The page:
Gamma-hydroxybutyric acid, commonly known as GHB, is an illegal drug that has the potential for abuse and addition. GHB is a central nervous system depressant similar to alcohol, ketamine, and Rohypnol in its effects. It acts on certain receptors in the brain to produce sedative effects and a feeling of relaxation among its users. It can also be used to stimulate the production of human growth hormone in the body, making it popular among bodybuilders and other athletes. In addition to contributing to more muscle mass, athletes often use GHB to counteract the effects of any stimulants, like ephedrine, they may be taking in order to get a good night’s sleep.
GHB is particularly dangerous for individuals because of the low dose needed to produce effects. The potential for overdose is extremely high and often results in death. GHB users give the appearance of being drunk. Individuals will exhibit slurred speech and loss of motor control, resulting in trips and falls.
Chronic use of GHB leads to physical and mental dependence on the drug. Over time, a user’s tolerance to GHB increases. They will need to consume greater quantities of the drug in order to feel the same intoxicating effects and eventually may need GHB in order to function normally. When GHB is stopped abruptly, severe withdrawal symptoms will occur due to the body’s physical dependence on it.
GHB withdrawal symptoms are severe and prolonged. They are typically comparable to alcohol withdrawal symptoms, but last longer. GHB withdrawal can last as long as ten to fourteen days. During this time, GHB withdrawal symptoms can include psychosis, hallucinations, seizures, delirium tremens, severe cravings, agitation, irritability, high blood pressure, increased heart rate, nausea, vomiting, and death. Seizures during GHB detox are of particular concern. Once seizure activity begins during withdrawal, they can be difficult to control. Individuals are often administered anti-seizure medications like benzodiazepines to stop seizures from occurring. If seizures become prolonged are not able to be controlled, brain injury and death can occur because of the physical toll the seizures take.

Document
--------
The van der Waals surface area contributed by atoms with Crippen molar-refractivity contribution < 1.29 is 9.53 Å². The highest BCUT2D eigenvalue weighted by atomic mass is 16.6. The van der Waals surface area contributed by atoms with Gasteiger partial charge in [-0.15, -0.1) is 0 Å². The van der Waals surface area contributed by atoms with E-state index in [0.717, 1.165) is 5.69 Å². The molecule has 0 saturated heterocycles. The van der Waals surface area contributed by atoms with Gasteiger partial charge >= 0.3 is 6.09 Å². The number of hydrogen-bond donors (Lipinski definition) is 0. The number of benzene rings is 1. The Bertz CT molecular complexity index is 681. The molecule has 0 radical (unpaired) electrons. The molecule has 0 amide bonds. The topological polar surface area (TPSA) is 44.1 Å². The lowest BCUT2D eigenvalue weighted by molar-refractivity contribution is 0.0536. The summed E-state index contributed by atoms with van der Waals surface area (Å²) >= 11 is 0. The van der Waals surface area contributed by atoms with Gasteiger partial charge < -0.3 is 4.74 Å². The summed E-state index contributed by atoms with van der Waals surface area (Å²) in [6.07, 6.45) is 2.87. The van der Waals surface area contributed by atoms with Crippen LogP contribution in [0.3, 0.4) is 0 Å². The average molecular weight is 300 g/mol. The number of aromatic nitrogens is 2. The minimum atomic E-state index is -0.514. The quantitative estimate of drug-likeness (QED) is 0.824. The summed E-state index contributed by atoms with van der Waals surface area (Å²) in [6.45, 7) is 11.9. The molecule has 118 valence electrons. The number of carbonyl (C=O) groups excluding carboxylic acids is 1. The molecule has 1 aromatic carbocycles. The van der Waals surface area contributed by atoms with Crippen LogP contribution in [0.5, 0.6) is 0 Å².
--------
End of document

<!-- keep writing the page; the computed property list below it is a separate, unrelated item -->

There are typically three stages of withdrawal individuals go through during GHB detox. The early stage occurs within one to twenty-four hours after the last usage. This early stage includes symptoms of insomnia, a fast heart rate, nausea, vomiting, anxiety, delirium, tremors, high blood pressure, and sweating. During the following one to six days, these early symptoms gradually worsen and peak. Finally, these symptoms begin to subside and become less intense while occurring episodically.
Regular users of GHB should never attempt to quit using the drug on their own. Like alcohol withdrawal, there is a high risk of injury or death associated with GHB detox. Individuals who are dependent on GHB should detox in an inpatient facility. During detox, the patient will be closely supervised and monitored to avoid life-threatening seizures and cardiovascular events. Medications may be administered during detox to avoid serious complication.
Although the physical symptoms of GHB withdrawal may subside after a couple of weeks, the psychological symptoms can be quite prolonged. These symptoms include an intense craving for the drug, anxiety, depression, insomnia and sometimes cognitive deficits. Memory loss can accompany GHB withdrawal. This amnesia can make treatment difficult because individuals do not remember the consequences of their addiction to the drug. During this phase of treatment, individuals will need supportive counseling and therapy in order to overcome their addiction to GHB.
The severity of withdrawal symptoms varies between individuals. Factors affecting withdrawal symptoms include how often GHB was consumed, how long it was consumed, if other drugs or alcohol were typically used along with it, and if there are any underlying mental health disorders.
GHB withdrawal can be a difficult process, but the addiction can be stopped. An inpatient facility trained in GHB detox can help individuals navigate the process safely and with support and compassion.